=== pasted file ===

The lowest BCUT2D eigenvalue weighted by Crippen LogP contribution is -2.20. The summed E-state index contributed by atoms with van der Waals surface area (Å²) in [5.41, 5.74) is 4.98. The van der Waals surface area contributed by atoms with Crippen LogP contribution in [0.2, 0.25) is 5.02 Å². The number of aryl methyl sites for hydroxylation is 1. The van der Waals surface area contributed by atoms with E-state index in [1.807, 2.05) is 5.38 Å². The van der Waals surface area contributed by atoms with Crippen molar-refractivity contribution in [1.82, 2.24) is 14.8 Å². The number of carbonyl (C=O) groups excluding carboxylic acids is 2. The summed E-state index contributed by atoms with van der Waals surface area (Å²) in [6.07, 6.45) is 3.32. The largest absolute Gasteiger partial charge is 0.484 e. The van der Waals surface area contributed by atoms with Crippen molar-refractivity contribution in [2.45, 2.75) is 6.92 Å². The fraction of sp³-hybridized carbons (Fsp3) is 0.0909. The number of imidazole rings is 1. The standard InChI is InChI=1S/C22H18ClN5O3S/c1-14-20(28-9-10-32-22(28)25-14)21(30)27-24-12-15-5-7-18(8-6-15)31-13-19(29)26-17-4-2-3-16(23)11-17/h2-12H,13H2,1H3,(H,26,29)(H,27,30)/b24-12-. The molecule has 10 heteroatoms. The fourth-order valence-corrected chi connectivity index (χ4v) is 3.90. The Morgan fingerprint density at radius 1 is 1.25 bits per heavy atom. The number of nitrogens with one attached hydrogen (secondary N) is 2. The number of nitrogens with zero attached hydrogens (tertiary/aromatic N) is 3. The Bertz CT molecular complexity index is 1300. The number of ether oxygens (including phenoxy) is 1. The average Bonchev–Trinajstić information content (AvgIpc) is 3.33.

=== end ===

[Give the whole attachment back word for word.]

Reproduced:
The lowest BCUT2D eigenvalue weighted by Crippen LogP contribution is -2.20. The summed E-state index contributed by atoms with van der Waals surface area (Å²) in [5.41, 5.74) is 4.98. The van der Waals surface area contributed by atoms with Crippen LogP contribution in [0.2, 0.25) is 5.02 Å². The number of aryl methyl sites for hydroxylation is 1. The van der Waals surface area contributed by atoms with E-state index in [1.807, 2.05) is 5.38 Å². The van der Waals surface area contributed by atoms with Crippen molar-refractivity contribution in [1.82, 2.24) is 14.8 Å². The number of carbonyl (C=O) groups excluding carboxylic acids is 2. The summed E-state index contributed by atoms with van der Waals surface area (Å²) in [6.07, 6.45) is 3.32. The largest absolute Gasteiger partial charge is 0.484 e. The van der Waals surface area contributed by atoms with Crippen molar-refractivity contribution in [2.45, 2.75) is 6.92 Å². The fraction of sp³-hybridized carbons (Fsp3) is 0.0909. The number of imidazole rings is 1. The standard InChI is InChI=1S/C22H18ClN5O3S/c1-14-20(28-9-10-32-22(28)25-14)21(30)27-24-12-15-5-7-18(8-6-15)31-13-19(29)26-17-4-2-3-16(23)11-17/h2-12H,13H2,1H3,(H,26,29)(H,27,30)/b24-12-. The molecule has 10 heteroatoms. The fourth-order valence-corrected chi connectivity index (χ4v) is 3.90. The Morgan fingerprint density at radius 1 is 1.25 bits per heavy atom. The number of nitrogens with one attached hydrogen (secondary N) is 2. The number of nitrogens with zero attached hydrogens (tertiary/aromatic N) is 3. The Bertz CT molecular complexity index is 1300. The number of ether oxygens (including phenoxy) is 1. The average Bonchev–Trinajstić information content (AvgIpc) is 3.33.